Bacteria are very resistant to all environments. A protective coating on the surface helps the bacteria evade the defense mechanisms of the body and generally makes it more durable.Not all bacteria will take on the form of a spores shell-like coating to withstand unfavorable conditions. Bacteria in a spore state remain alive but passive, and they are resistant to the effects of heat, drying, and most bactericidal chemicals. They will remain capable of becoming virulent (strongly pathogenic) again under favorable conditions. However, under unfavorable conditions, they will either die or remain dormant in a spore state until another opportunity for growth presents itself.
Viruses are micro-organisms that are much smaller than bacteria. Viruses vary in size, from being the size of a single protein molecule to the size of a more complicated bacterial cell. They can be so small that they can be seen only through an electron microscope. Viruses cannot live long or reproduce outside of a living body (host). They must be able to enter and live in specific cells. For descriptive purposes, they are customarily divided into three subgroups, based on host specificity:
1. Bacterial viruses
2. Animal viruses (including those that attack humans)
3. Plant viruses
Some of the most common diseases caused by viruses are colds, smallpox, measles, rubella, herpes simplex, AIDS, infectious hepatitis, and serum hepatitis. Viruses are usually not affected by therapeutic treatment with antibiotics. Generally, therapeutic treatment is not used to combat a viral infection, but used to treat a secondary bacterial infection that may develop.
Most viruses are susceptible to immersion in boiling water for at least 20 minutes. There are two major exceptions to this rule, infectious hepatitis and serum hepatitis. Because of these exceptions to heat resistance, autoclaving for a minimum of 20 minutes at 270°F, or dry heat sterilization for 90 minutes at 320°F are the only safe procedures for control of these two viruses. 9-2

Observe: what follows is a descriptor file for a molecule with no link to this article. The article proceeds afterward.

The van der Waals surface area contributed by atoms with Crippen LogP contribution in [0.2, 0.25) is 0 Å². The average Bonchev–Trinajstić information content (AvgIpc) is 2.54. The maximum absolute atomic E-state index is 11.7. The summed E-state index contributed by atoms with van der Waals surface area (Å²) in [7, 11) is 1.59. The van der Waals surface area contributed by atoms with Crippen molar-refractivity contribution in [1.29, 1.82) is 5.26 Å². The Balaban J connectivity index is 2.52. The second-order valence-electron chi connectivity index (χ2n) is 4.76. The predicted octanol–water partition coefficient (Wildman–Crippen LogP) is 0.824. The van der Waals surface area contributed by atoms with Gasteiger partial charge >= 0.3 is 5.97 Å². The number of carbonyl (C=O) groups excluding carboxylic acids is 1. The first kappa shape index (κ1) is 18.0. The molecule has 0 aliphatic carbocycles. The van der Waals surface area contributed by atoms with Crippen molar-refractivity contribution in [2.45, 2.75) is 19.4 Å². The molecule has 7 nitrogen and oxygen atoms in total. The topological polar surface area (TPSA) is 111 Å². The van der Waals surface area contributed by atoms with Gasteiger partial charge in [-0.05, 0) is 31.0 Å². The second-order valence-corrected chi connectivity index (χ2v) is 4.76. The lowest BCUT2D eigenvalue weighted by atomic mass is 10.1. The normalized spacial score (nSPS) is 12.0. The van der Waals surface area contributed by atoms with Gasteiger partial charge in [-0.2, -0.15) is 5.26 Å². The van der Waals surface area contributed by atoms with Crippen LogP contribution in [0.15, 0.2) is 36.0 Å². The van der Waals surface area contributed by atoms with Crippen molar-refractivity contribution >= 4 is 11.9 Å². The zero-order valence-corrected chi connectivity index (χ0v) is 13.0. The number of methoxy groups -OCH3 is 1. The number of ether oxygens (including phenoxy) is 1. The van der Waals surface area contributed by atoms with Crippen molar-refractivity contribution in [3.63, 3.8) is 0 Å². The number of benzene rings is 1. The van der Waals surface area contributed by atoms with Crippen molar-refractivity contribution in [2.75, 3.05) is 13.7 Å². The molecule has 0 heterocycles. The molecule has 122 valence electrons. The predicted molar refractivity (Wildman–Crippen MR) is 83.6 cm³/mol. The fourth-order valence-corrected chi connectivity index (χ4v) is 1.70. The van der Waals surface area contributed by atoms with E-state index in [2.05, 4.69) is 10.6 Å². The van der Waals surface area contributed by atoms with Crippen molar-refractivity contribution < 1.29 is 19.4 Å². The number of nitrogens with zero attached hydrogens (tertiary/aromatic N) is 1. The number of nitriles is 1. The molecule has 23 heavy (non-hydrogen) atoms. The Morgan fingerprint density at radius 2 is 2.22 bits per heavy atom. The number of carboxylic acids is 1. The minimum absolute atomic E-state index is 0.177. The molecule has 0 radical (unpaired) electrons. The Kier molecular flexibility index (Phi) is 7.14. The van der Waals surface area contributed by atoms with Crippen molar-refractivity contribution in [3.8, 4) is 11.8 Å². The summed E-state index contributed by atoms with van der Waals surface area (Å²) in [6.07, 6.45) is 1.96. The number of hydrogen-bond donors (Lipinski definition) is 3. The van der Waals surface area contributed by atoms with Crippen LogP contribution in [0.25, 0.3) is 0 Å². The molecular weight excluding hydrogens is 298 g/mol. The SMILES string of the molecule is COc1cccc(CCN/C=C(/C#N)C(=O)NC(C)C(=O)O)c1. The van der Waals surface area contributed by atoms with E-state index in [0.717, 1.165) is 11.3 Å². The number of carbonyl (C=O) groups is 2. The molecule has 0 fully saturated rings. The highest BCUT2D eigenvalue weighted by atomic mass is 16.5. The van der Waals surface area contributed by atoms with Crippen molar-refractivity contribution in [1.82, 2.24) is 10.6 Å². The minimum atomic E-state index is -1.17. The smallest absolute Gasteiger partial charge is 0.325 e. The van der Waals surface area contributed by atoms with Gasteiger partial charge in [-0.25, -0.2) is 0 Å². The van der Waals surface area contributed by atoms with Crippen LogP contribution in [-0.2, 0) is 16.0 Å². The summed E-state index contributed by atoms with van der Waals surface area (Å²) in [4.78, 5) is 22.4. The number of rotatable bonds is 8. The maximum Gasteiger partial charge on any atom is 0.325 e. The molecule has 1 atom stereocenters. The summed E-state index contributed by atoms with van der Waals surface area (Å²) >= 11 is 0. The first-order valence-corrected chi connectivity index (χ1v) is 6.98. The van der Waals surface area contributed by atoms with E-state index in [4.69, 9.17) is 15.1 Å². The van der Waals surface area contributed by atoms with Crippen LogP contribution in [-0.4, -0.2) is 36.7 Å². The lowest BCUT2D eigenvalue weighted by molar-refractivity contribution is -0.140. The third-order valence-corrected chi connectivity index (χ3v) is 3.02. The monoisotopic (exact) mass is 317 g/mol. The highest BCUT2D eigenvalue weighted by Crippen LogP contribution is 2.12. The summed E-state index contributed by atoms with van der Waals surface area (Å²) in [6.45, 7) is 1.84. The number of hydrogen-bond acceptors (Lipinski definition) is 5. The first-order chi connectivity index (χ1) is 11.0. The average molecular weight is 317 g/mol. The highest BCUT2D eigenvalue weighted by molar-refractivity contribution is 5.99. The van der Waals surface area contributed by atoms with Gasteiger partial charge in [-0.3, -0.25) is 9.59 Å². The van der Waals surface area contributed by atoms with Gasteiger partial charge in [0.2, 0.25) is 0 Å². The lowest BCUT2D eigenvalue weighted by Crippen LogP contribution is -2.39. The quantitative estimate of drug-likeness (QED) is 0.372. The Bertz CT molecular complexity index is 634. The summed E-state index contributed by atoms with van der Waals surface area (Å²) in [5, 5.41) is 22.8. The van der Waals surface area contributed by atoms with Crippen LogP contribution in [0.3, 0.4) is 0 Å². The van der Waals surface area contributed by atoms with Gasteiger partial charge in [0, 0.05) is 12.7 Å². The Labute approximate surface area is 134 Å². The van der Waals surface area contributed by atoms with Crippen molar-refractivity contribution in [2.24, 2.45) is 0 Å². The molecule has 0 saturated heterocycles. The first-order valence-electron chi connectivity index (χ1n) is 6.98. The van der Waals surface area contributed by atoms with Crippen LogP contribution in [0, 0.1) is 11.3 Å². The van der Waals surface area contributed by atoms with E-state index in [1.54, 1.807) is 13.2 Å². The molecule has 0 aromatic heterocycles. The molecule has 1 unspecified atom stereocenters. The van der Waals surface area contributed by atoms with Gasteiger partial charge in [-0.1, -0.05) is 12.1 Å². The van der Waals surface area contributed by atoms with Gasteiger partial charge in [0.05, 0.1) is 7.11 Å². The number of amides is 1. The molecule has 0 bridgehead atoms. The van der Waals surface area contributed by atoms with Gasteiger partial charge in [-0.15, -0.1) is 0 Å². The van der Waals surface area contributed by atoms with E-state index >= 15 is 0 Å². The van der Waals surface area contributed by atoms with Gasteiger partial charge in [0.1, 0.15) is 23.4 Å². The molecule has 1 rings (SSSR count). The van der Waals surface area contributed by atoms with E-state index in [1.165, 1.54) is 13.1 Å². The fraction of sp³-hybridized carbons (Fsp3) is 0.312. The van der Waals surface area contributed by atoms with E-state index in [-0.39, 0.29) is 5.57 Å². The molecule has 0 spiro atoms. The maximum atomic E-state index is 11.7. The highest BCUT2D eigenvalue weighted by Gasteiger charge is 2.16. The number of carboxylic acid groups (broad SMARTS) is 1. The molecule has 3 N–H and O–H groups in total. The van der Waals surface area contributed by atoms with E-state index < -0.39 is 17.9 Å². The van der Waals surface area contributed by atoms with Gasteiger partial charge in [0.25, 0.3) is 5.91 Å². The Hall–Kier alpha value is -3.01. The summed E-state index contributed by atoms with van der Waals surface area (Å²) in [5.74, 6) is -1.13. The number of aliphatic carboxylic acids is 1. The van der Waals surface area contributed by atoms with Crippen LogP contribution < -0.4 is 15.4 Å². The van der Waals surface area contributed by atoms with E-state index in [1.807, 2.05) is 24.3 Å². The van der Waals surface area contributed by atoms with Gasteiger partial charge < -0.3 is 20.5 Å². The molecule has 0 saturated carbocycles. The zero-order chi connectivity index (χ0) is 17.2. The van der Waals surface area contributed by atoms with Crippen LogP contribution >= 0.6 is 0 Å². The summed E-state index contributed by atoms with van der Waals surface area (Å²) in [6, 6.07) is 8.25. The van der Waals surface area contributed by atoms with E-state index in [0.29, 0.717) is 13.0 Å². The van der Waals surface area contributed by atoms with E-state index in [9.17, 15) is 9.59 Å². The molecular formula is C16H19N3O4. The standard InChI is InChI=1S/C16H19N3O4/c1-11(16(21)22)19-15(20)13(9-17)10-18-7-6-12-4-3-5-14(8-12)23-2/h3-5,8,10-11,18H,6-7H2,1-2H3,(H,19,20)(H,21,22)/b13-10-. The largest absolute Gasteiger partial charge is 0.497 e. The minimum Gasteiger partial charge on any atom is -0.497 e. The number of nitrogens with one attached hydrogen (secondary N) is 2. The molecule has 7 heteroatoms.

Protozoa are single-celled animals that do not have a rigid cell wall. Some protozoa cause parasitic diseases but not all are pathogens. Most species are harmless, living on dead organic matter or bacteria. Protozoa that are pathogenic survive freely in nature and must be spread by a carrier.
Most protozoa pass through a life-cycle, meaning that they have definite stages of development. These stages vary for each species and are usually very complicated. Malaria is an example of a disease that is caused by protozoa.
Fungi, like bacteria, are plants that lack chlorophyll. They are free-living organisms that are smaller than protozoa. Mold and yeast forms of fungi have firm cell walls and resemble plants more than animals.
Molds usually form cells in long chains or threads that grow into tangled masses. Some threads of the mass bear clusters of seedlike spores that, when dry, are easily blown into the air like dust. Each microscopic seed is capable of growing new mold upon settling in a suitable place. Mold spores are easily destroyed by heat. The most common infections in humans because of mold are athletes foot and ringworm. The mold penicillium is very common in nature and contributes to the spoilage of food. The drug penicillium is derived from this mold.
The following terms and their definitions will help you understand the material that is in this chapter and in chapter 10, Sterilization and Disinfection, Volume 1:
Asepsis - The prevention of contact with micro- organisms.
Automated washer processor - Washer, sterilizer, dishwasher, or other mechanical washing device.
Barrier technique - The use of rubber, plastic, foil, or other fluid resistant materials to cover surfaces and protect them from contamination.
Bioburden - The number of micro-organisms contaminating an object. Also known as bioload or microbial load.Continue Reading